April 11, 2011
CAIRO: Egypt's top prosecutor has notified the United States and other governments around the world that the former president Hosni Mubarak and his family may have hidden hundreds of billions of dollars worth of cash, gold and other state-owned valuables.
The prosecutor-general, Abdel Meguid Mahmoud, said that Mr Mubarak and his sons, Gamal and Alaa, might have violated laws prohibiting the ''seizing of public funds and profiteering and abuse of power'', using complex business schemes to divert the assets to overseas companies and personal accounts.
The claims spelled out in the document are the most sweeping to date against Mr Mubarak, who was forced from power after three decades in February.
The assets alleged to have been taken by the Mubaraks total more than $US700 billion ($660 billion) - far exceeding earlier estimates, but the figure may be wildly exaggerated. Previous estimates of the amount allegedly stolen range from $US1 billion to $US70 billion.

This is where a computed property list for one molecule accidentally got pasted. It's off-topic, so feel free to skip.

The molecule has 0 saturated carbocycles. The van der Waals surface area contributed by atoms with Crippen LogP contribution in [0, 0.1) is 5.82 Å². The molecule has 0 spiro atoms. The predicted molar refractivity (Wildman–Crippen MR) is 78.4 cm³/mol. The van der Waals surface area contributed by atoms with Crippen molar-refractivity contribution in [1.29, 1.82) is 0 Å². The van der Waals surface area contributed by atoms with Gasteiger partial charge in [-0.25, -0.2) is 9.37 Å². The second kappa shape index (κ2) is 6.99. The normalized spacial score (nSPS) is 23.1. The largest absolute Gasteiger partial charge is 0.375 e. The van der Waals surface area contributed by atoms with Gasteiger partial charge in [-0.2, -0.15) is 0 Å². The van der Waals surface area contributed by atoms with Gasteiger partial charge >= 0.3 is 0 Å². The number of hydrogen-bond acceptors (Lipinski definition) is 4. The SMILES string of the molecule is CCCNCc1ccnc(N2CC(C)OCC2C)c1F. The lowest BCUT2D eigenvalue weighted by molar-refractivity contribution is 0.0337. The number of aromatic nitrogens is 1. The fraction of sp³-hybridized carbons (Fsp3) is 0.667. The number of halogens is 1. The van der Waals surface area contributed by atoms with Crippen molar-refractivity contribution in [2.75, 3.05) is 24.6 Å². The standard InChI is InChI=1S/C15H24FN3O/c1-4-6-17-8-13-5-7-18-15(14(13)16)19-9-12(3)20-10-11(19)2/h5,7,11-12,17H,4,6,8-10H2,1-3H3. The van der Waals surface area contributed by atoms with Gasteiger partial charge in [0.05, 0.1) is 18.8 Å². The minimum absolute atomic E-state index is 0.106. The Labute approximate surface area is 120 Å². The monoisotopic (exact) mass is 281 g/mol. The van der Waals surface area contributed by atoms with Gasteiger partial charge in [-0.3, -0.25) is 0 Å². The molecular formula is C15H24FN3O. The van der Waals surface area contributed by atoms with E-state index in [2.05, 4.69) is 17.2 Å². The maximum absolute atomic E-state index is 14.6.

A 12-page document titled ''Request for Judicial Assistance'', was obtained by The Washington Post and is intended to provide the legal basis under civil law to recover assets belonging to the Egyptian people.
The document mixes the credible with the questionable. Gamal Mubarak's role at one of the Arab world's largest investment funds, EFG Hermes, has long fuelled suspicion. But other statements appear to be supported only by hearsay witness testimony, secondhand news accounts, and, in two cases, by what apparently are fraudulent bank documents.
It also highlights the difficulty facing Egyptian prosecutors and a military council in responding to public demands that the Mubarak regime be held accountable after 30 years of rule.